What is it?

Connected TV, also known as CTV, is any TV that connects to the internet and provides access to content through the internet beyond what a basic cable subscription provides. “Connected TV” also includes any device that connects to a TV screen to stream digital video such as a Roku, Amazon Fire stick or video game console.

As many of us are familiar, these devices display content streamed from the internet with individual applications. The interface appears similar to that of a smartphone where a user opens a specific application to access content from different sources such as Netflix, Hulu, Pandora, etc.

Although an estimated 75% of US households are using connected TV today, advertisers have been slow to include these spots in their media plans. As of January 2017, connected TV accounts for roughly 1% of ad spending in the US.  Connected TV enables advertisers to reach viewers who don’t have a cable subscription and to build frequency with those who are watching both while also providing the ability to geo-target specific messages to different geographies, making a TV message more relevant to the receiving audience. As many benefits as there are to advertising with Connected TV, the details of how to buy and how to measure engagement and value of these ad spots remain uncertain. Before advertisers are comfortable making a larger investment, it needs to be clear what the investment is worth. Can these placements provide the same insight as digital media or is this purely an extension of a TV buy?

What are the hold ups?

First and foremost, there is not an established method for audience measurement with connected TV ads to validate audience size and demographics. Standardized measurements such as GRPs do not yet exist to measure connected TV viewership. As the value of CTV lies in its ability to reach viewers at a granular level with absolute accuracy, a measurement currency must follow suit. Today’s sample-based method of measurement is simply not precise enough for the capabilities of CTV. The challenge also remains of capturing accurate “co-viewing” numbers to account for when viewers are watching TV together.

Similar to digital media, CTV campaigns are currently purchased based on a CPM. Campaign performance metrics also follow that of digital ads, but vary depending on the source. Whether purchased through a programmatic vendor or directly from the content provider (Ex. Hulu, Roku), the metrics available are unable to capture behavior after a user is served a spot, such as clicks, actions taken on the advertiser’s website or any searches. Some vendors are able to retarget users who were served the spot through CTV on their desktop and mobile devices. Of the available metrics, completion rates overall for CTV spots are high as most inventory is non-skippable.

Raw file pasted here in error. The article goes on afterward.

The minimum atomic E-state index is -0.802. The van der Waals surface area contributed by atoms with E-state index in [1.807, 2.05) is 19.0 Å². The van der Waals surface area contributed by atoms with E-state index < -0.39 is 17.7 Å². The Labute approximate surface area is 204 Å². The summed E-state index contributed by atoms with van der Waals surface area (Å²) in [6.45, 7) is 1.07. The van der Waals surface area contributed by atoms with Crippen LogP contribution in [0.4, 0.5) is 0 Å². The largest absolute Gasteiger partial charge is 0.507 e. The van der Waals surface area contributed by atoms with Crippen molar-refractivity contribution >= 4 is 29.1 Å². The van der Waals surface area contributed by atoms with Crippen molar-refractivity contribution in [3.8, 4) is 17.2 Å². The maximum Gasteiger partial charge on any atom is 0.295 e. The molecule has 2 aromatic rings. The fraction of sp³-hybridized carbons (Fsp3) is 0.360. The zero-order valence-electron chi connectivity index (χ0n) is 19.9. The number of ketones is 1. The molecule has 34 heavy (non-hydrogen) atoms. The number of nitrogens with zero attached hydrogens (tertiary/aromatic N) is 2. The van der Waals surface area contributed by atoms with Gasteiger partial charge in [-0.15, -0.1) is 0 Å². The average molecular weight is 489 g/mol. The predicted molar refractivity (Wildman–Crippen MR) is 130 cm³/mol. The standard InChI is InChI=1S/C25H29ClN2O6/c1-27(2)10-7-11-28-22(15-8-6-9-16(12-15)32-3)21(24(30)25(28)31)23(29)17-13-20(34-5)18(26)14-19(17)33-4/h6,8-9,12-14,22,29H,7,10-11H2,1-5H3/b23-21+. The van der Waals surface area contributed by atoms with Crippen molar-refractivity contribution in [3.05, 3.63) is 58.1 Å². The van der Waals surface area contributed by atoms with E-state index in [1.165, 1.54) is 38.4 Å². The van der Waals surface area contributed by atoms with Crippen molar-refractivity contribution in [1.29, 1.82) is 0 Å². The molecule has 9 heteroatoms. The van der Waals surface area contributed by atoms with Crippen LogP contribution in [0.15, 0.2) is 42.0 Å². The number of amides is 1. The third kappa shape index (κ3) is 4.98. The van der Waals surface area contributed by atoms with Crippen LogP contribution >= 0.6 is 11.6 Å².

At this point, there is no guarantee that advertising messages are reaching their intended audience and that the execution was successful. Tracking technologies in place for digital advertising such as cookies and device IDs do not exist for connected TVs, making it challenging to track audiences and understand user behaviors. Along that same thread, the lack of tracking capabilities limits the ability to track key performance indicators (KPIs) and attribution that is readily available with digital advertising. Digital media provides the means to monitor campaign performance and optimize in real time towards an end goal. Currently there are no means of measuring CTV’s efficacy or its correlation to like browsing or purchasing that occur outside of the digital realm entirely. Ideally, CTV would function as another touch point within the purchase journey and would be monitored and reported on as such. In its current form, CTV exists more similarly to TV where reach in a specific geography is possible, while demographics and user behaviors remain unverified.

CTV is similar to traditional TV, yet unique in its own way. The geo-targeting component of CTV provides flexibility with messaging and the opportunity to target messaging to viewers in specific geographies. Known as Dynamic Ad Insertion in the world of On Demand, this feature is adapted to the Connected TV space and allows advertisers to provide more relevant messaging to viewers based on their location. Another benefit of Connected TV is the ability to control frequency so that users are not seeing the same ads more than once. The technology behind CTV can help digital platforms place a frequency cap on video ads, but ultimately marketer’s demand for CTV is the biggest factor to prevent oversaturation.

We know that there is an audience for Connected TV and that they can be reached, but how best to incorporate this into an overall marketing plan is still to be determined. As cable subscriptions are projected to decline, use of connected TVs will climb. Through 2020, cord-cutters and cord-nevers are expected to increase by 31%. This trend will likely give vendors an incentive to develop new technologies and the industry to determine a standard of measurement. As this occurs, advertising spend with CTV undoubtedly increase.

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